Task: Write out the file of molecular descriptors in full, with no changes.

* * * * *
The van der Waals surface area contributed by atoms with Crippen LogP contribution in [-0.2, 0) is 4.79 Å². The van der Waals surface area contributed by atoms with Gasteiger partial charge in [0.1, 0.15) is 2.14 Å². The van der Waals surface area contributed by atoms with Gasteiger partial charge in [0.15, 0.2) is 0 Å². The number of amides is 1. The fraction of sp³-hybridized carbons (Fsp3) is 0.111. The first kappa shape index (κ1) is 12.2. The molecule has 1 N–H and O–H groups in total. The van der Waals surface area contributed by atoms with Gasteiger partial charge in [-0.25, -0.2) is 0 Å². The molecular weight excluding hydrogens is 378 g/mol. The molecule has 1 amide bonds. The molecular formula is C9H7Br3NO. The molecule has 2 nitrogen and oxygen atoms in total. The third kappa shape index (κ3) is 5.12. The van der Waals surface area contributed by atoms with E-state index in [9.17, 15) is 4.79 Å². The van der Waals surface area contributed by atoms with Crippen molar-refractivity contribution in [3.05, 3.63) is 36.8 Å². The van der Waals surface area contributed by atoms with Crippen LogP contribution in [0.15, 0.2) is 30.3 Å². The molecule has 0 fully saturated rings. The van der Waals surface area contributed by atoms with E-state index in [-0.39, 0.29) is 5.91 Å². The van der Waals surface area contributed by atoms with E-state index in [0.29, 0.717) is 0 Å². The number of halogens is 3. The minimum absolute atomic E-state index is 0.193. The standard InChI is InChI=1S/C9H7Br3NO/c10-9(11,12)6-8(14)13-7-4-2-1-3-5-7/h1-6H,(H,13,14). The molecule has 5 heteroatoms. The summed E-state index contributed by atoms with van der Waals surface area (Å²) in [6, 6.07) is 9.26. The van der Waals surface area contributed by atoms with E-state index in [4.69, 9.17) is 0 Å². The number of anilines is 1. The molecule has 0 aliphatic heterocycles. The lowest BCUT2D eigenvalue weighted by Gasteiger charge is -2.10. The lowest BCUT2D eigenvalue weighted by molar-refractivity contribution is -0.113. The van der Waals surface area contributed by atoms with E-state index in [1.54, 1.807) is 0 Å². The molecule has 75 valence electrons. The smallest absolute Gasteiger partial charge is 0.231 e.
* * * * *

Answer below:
The van der Waals surface area contributed by atoms with Crippen LogP contribution in [-0.2, 0) is 4.79 Å². The van der Waals surface area contributed by atoms with Gasteiger partial charge in [0.1, 0.15) is 2.14 Å². The van der Waals surface area contributed by atoms with Gasteiger partial charge in [0.15, 0.2) is 0 Å². The number of amides is 1. The fraction of sp³-hybridized carbons (Fsp3) is 0.111. The first kappa shape index (κ1) is 12.2. The molecule has 1 N–H and O–H groups in total. The van der Waals surface area contributed by atoms with Gasteiger partial charge in [-0.25, -0.2) is 0 Å². The molecular weight excluding hydrogens is 378 g/mol. The molecule has 1 amide bonds. The molecular formula is C9H7Br3NO. The molecule has 2 nitrogen and oxygen atoms in total. The third kappa shape index (κ3) is 5.12. The van der Waals surface area contributed by atoms with E-state index in [9.17, 15) is 4.79 Å². The van der Waals surface area contributed by atoms with Crippen molar-refractivity contribution in [3.05, 3.63) is 36.8 Å². The van der Waals surface area contributed by atoms with Crippen LogP contribution in [0.15, 0.2) is 30.3 Å². The molecule has 0 fully saturated rings. The van der Waals surface area contributed by atoms with E-state index in [-0.39, 0.29) is 5.91 Å². The van der Waals surface area contributed by atoms with E-state index in [0.29, 0.717) is 0 Å². The number of halogens is 3. The minimum absolute atomic E-state index is 0.193. The standard InChI is InChI=1S/C9H7Br3NO/c10-9(11,12)6-8(14)13-7-4-2-1-3-5-7/h1-6H,(H,13,14). The molecule has 5 heteroatoms. The summed E-state index contributed by atoms with van der Waals surface area (Å²) in [6, 6.07) is 9.26. The van der Waals surface area contributed by atoms with E-state index in [4.69, 9.17) is 0 Å². The number of anilines is 1. The molecule has 0 aliphatic heterocycles. The lowest BCUT2D eigenvalue weighted by Gasteiger charge is -2.10. The lowest BCUT2D eigenvalue weighted by molar-refractivity contribution is -0.113. The van der Waals surface area contributed by atoms with E-state index in [1.54, 1.807) is 0 Å². The molecule has 75 valence electrons. The smallest absolute Gasteiger partial charge is 0.231 e.